Back & Puwar, Live Methods

Back, Les, and Nirmal Puwal. “A manifesto for live methods: provocations and capacities.” The Sociological Review (2012): 6-17. Print.

Abstract [from article]: In this manifesto for live methods the key arguments of the volume are summarized in eleven propositions. We offer eleven provocations to highlight potential new capacities for how we do sociology. The argument for a more artful and crafty approach to sociological research embraces new technological opportunities while expanding the attentiveness of researchers. We identify a set of practices available to us as sociologists from the heterodox histories of the tradition as well as from current collaborations and cross-disciplinary exchanges. The question of value is not set apart from the eleven points we raise in the manifesto. Additionally, we are concerned with how the culture of audit and assessment within universities is impacting on sociological research. Despite the institutional threats to sociology we emphasize the discipline is well placed in our current moment to develop creative, public and novel modes of doing imaginative and critical sociological research.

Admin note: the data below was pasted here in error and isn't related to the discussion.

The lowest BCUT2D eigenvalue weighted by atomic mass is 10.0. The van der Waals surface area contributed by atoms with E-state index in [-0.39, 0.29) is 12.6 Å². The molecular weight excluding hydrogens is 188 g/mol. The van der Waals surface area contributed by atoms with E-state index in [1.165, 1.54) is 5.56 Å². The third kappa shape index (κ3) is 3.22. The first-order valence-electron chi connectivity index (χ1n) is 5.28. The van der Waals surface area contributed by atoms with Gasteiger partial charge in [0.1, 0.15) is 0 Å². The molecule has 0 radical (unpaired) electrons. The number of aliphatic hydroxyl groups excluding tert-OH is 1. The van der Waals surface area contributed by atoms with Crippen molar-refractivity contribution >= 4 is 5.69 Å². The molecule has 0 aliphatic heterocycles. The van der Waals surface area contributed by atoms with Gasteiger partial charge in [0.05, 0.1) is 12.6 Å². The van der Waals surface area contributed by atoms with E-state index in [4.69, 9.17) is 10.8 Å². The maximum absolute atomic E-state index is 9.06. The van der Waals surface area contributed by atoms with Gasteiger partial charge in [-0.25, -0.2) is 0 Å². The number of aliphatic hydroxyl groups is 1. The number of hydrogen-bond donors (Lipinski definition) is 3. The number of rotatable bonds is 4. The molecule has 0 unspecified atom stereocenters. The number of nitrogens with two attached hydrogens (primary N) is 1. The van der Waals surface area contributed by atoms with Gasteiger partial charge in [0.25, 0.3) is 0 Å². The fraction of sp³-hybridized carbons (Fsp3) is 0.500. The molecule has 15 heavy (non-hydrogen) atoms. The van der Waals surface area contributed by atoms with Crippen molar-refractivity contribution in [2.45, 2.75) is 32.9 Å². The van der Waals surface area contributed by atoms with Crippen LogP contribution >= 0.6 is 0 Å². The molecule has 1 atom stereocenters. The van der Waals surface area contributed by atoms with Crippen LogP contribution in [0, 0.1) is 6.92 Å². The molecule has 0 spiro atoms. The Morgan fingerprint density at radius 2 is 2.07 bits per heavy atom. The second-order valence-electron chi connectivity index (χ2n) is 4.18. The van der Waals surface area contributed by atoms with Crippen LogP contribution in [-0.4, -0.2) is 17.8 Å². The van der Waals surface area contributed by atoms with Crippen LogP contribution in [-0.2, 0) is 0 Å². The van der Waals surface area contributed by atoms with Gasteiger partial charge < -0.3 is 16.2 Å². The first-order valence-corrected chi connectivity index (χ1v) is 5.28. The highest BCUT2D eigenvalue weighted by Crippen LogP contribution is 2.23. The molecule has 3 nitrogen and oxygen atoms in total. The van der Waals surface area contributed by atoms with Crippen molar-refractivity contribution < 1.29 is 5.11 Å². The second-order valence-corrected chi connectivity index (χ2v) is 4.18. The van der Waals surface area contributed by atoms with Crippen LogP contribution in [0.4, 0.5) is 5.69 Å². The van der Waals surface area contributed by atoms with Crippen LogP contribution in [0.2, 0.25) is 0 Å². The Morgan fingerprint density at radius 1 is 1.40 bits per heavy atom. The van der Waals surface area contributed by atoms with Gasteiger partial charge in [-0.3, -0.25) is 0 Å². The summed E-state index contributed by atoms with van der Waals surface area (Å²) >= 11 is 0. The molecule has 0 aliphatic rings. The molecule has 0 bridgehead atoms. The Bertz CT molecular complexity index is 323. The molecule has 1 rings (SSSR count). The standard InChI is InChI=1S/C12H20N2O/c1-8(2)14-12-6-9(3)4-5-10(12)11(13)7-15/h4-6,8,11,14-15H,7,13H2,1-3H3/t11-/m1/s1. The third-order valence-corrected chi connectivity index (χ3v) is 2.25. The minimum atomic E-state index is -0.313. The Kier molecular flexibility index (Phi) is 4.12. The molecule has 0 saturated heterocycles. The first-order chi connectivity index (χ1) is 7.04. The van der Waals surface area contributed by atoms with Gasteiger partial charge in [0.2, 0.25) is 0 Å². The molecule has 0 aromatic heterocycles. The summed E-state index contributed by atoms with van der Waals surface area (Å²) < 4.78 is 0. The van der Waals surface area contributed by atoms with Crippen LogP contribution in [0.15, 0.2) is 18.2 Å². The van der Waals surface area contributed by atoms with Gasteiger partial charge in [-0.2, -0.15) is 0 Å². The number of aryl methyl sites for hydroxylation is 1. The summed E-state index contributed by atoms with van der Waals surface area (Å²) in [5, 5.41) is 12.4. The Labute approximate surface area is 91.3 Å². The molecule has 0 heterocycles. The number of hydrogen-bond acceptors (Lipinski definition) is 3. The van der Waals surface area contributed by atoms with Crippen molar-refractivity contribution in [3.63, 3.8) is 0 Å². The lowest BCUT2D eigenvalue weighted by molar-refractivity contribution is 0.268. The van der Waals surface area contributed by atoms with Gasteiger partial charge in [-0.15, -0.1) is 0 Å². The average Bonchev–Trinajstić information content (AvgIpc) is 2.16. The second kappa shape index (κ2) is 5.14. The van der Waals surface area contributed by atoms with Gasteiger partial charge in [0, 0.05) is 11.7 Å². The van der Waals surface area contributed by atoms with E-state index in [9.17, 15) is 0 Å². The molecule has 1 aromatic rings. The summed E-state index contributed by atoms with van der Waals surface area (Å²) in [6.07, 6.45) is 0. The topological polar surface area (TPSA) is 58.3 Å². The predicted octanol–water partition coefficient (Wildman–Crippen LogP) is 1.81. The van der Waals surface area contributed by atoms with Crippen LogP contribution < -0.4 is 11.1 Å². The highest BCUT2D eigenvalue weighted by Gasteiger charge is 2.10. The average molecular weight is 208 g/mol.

Aspirations of “live methods”:

  1. Develop new tools for ‘real-time’ and ‘live’ investigation (7)

  2. Avoid the ‘trap of the now’ and be attentive to the larger scale and longer historical time frame (8)

  3. Develop capacities to see the whole, without a totalizing perspective (8)

  4. Make sociological craft more artful and crafty (9)

  5. Develop empirical devices and probes that produce affects and reactions that re-invent relations to the social and environmental (9)

  6. Curating sociology within new public platforms (10)

  7. Utilize our senses equally in attending to the social world (11)

  8. Foster the liveliness of words (12)

  9. Recover sociology’s history of inventive craft (12)

  10. Take time, think carefully and slowly (13)

  11. Engage political and ethical issues without arrogance or the drum roll of political piety (14)

To consume:

  • Motamedi Fraser, Irradiant Archive

  • Paul Connorton, How Modernity Forgets
  • Veena Das, Life and Words

  • Pierre Bourdieu, Homo AcademicusFiring Back: Against the Tyranny of the Market

  • Latour, An attempt at a “compositionist manifesto”,  Iconoclash: Beyond the Image Wars in Science, Religion and ArtParis Ville Invisible, Making Things Public

  • Rey Chow, Ethics after Idealism

  • Benjamin, The Writer of Modern Life: Essays on Charles Baudelaire
  • John Law, Enacting the Social
  • Isabelle Stengers, The cosmopolitical proposal

  • Marilyn Strathern, Commons and Borderlands
  • Edward Said, The public role of writers and intellectuals
  • Mentioned, but not referenced: Alberto Toscano, Noortje Marres, Yasmin Gunaratnam, Albion Small


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